You have to feel a certain degree of pity for revolutionaries. Perhaps there is even something tragic about them. There is glamour in throwing off the old order, yes, and there is the thrill of both critique and invention; this is why revolutionaries are romantic figures. But there are also tests for the revolutionary, starting, of course, with resistance from the old guard; without such resistance, there would be no insurrection, merely accommodation. More taxing, though, is the challenge to be found in crafting revolutionary rhetoric. You must posit something new, arguing for an order than has not existed before; and yet the wholly novel would be unrecognizable, so at the same time you must present what’s new in familiar terms. Think of the way that both the American and the French Revolutions sought to present themselves as returns to Roman republican values, with George Washington as the American Cincinnatus, and the French embrace of neoclassicism. But perhaps most painful of all is any revolution’s inevitable risk: revolutions always promise the new, and yet they are also always threatened by the danger of slumping into the old.
All this is brought to mind by a recent boom in what is called in anthropology the “ontological turn.” Heady stuff, since ontology addresses nothing less than the fundamental nature of being.
Now, anthropology is a field that is subject to turns; anthropologists have had linguistic turns, reflexive turns, temporal turns, affective turns, post-human turns, even spatial turns, and right now are smack in the middle of an ethical turn (as in, the study of other people’s ethics, rather than a reflection on anthropological ethics itself, although there have been regular periods of disciplinary teeth-gnashing over that, too). Turns aside, anthropology is subject to bouts of oedipal violence, where some set of the younger generation turns on the old. But most of these turns and generational assaults are portrayed as course corrections, rather than the inauguration of a new “year zero.”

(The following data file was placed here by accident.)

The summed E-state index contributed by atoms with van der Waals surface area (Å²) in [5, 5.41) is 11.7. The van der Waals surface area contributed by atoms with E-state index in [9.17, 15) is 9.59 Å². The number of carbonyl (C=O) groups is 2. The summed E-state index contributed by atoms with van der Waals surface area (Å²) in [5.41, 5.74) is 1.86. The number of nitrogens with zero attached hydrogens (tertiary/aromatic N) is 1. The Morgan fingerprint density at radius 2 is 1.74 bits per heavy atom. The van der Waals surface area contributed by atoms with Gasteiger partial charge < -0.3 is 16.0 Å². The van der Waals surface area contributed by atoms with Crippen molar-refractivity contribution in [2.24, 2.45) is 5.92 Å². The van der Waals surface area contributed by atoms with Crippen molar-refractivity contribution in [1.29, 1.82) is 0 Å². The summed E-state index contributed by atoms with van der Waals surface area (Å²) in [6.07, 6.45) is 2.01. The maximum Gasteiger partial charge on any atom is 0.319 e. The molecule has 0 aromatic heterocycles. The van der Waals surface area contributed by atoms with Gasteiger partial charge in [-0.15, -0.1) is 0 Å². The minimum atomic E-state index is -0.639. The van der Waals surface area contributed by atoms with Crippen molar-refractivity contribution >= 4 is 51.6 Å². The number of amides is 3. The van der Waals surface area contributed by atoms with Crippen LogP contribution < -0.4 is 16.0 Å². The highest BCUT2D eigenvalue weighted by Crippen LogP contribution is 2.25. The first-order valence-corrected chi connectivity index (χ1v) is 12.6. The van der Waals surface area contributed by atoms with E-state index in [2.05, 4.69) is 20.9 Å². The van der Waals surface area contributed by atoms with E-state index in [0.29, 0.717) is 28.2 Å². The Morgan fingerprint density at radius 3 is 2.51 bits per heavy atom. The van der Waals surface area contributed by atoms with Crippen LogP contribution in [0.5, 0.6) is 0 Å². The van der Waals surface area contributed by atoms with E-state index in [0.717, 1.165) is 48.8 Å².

But the “ontological turn” is different. It came on strong in the middle of the first decade of the 21st century. It presents the cosmologies of Cuban sorcerers, Mongolian shamans, Siberian hunters, and the like not as sets of other cultural beliefs—different interpretations of some shared natural reality that we are a part of as well—but as alternate realities, other ways of being, abutting our own.1 The ethnographic subjects of the ontological turn are not depicted as “believing” in supernatural actors or magical processes; rather, these actors and processes are described as if they are both factual and present for the anthropologist’s informants. Exotic as the conjoining of this subject matter and this approach seems, this is not intoxicated writing; there is a marked tendency for these “ontologists” to favor dry intellectual description over the sort of storytelling that many other anthropologists rely on.
What has set this movement apart is not just these particular representational choices; it’s the way that these choices have at times been described by the ontologists as world-historical events. They have often presented themselves as the first anthropologists to take their informants “seriously,” and they have claimed that this is a political project aimed at the “decolonization of thought” and the “ontological self-determination of the world’s people.”2
Anthropologists skeptical of the ontological turn have complained that this sense of presenting others as having not different cultures, but different realities, is just a new form of essentialism; other anthropologists argued that positing all these clashing ontologies implies some overarching “metaontology” to police traffic between these various worlds.3 Others lamented that accepting this understanding of ontology would result in a “bloated universe.”4 More cutting, perhaps, has been the claim that this break was not all that original—that previous anthropologists had taken this turn before, but without seeing it as an utter transformation of the field.5 For their part, the ontologists complained right back that many of these critiques were merely attempts “to defend an imagined status quo.”6